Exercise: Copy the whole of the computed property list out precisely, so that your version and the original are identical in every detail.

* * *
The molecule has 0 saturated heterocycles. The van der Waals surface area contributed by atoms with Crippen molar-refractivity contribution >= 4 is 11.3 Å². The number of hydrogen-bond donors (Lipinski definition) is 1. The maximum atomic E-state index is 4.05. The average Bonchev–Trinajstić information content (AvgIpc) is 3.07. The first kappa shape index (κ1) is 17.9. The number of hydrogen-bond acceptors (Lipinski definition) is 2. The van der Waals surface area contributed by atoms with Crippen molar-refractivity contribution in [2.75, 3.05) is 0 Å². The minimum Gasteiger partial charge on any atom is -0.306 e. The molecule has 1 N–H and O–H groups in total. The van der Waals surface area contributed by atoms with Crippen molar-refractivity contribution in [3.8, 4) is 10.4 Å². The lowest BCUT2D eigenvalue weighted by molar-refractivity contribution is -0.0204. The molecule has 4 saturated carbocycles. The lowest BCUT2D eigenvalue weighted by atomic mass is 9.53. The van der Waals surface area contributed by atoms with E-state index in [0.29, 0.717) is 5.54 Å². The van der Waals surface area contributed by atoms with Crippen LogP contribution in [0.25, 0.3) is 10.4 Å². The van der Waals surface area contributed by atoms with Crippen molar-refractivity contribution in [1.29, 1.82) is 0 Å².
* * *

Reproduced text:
The molecule has 0 saturated heterocycles. The van der Waals surface area contributed by atoms with Crippen molar-refractivity contribution >= 4 is 11.3 Å². The number of hydrogen-bond donors (Lipinski definition) is 1. The maximum atomic E-state index is 4.05. The average Bonchev–Trinajstić information content (AvgIpc) is 3.07. The first kappa shape index (κ1) is 17.9. The number of hydrogen-bond acceptors (Lipinski definition) is 2. The van der Waals surface area contributed by atoms with Crippen molar-refractivity contribution in [2.75, 3.05) is 0 Å². The minimum Gasteiger partial charge on any atom is -0.306 e. The molecule has 1 N–H and O–H groups in total. The van der Waals surface area contributed by atoms with Crippen molar-refractivity contribution in [3.8, 4) is 10.4 Å². The lowest BCUT2D eigenvalue weighted by molar-refractivity contribution is -0.0204. The molecule has 4 saturated carbocycles. The lowest BCUT2D eigenvalue weighted by atomic mass is 9.53. The van der Waals surface area contributed by atoms with E-state index in [0.29, 0.717) is 5.54 Å². The van der Waals surface area contributed by atoms with Crippen LogP contribution in [0.25, 0.3) is 10.4 Å². The van der Waals surface area contributed by atoms with Crippen molar-refractivity contribution in [1.29, 1.82) is 0 Å².